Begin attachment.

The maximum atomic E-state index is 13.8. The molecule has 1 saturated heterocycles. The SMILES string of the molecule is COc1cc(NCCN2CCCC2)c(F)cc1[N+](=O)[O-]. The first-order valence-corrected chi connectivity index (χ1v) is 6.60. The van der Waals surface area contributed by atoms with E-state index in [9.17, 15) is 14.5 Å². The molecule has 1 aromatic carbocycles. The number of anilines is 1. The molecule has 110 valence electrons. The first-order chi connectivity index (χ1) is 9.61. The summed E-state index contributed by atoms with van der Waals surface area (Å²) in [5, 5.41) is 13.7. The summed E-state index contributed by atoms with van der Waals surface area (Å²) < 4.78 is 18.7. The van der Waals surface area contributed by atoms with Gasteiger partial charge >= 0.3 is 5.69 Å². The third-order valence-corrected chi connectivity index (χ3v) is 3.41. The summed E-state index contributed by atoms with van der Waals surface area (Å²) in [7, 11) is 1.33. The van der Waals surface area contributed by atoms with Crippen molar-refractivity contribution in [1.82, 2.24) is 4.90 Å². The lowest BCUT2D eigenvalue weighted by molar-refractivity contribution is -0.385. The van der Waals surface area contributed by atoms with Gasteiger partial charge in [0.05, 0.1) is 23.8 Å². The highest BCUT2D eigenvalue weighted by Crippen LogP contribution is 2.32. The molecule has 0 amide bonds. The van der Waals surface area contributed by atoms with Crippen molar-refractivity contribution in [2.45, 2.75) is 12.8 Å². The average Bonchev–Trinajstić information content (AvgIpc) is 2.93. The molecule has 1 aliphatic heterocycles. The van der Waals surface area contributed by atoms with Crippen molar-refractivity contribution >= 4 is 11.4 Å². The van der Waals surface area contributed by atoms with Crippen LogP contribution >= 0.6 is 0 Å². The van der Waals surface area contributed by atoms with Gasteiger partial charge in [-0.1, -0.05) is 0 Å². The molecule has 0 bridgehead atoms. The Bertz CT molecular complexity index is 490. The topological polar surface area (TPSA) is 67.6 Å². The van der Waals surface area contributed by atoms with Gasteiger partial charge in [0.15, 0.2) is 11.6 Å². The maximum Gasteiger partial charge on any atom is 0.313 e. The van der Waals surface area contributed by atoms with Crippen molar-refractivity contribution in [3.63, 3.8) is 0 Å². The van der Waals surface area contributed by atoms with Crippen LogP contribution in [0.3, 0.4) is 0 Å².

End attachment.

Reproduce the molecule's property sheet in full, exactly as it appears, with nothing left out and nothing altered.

The maximum atomic E-state index is 13.8. The molecule has 1 saturated heterocycles. The SMILES string of the molecule is COc1cc(NCCN2CCCC2)c(F)cc1[N+](=O)[O-]. The first-order valence-corrected chi connectivity index (χ1v) is 6.60. The van der Waals surface area contributed by atoms with E-state index in [9.17, 15) is 14.5 Å². The molecule has 1 aromatic carbocycles. The number of anilines is 1. The molecule has 110 valence electrons. The first-order chi connectivity index (χ1) is 9.61. The summed E-state index contributed by atoms with van der Waals surface area (Å²) in [5, 5.41) is 13.7. The summed E-state index contributed by atoms with van der Waals surface area (Å²) < 4.78 is 18.7. The van der Waals surface area contributed by atoms with Gasteiger partial charge >= 0.3 is 5.69 Å². The third-order valence-corrected chi connectivity index (χ3v) is 3.41. The summed E-state index contributed by atoms with van der Waals surface area (Å²) in [7, 11) is 1.33. The van der Waals surface area contributed by atoms with Crippen molar-refractivity contribution in [1.82, 2.24) is 4.90 Å². The lowest BCUT2D eigenvalue weighted by molar-refractivity contribution is -0.385. The van der Waals surface area contributed by atoms with Gasteiger partial charge in [0.05, 0.1) is 23.8 Å². The highest BCUT2D eigenvalue weighted by Crippen LogP contribution is 2.32. The molecule has 0 amide bonds. The van der Waals surface area contributed by atoms with Crippen molar-refractivity contribution in [2.45, 2.75) is 12.8 Å². The average Bonchev–Trinajstić information content (AvgIpc) is 2.93. The molecule has 1 aliphatic heterocycles. The van der Waals surface area contributed by atoms with Crippen molar-refractivity contribution >= 4 is 11.4 Å². The van der Waals surface area contributed by atoms with Crippen LogP contribution >= 0.6 is 0 Å². The van der Waals surface area contributed by atoms with Gasteiger partial charge in [-0.1, -0.05) is 0 Å². The molecule has 0 bridgehead atoms. The Bertz CT molecular complexity index is 490. The topological polar surface area (TPSA) is 67.6 Å². The van der Waals surface area contributed by atoms with Gasteiger partial charge in [0.15, 0.2) is 11.6 Å². The maximum Gasteiger partial charge on any atom is 0.313 e. The van der Waals surface area contributed by atoms with Crippen molar-refractivity contribution in [3.63, 3.8) is 0 Å². The van der Waals surface area contributed by atoms with Crippen LogP contribution in [0.3, 0.4) is 0 Å².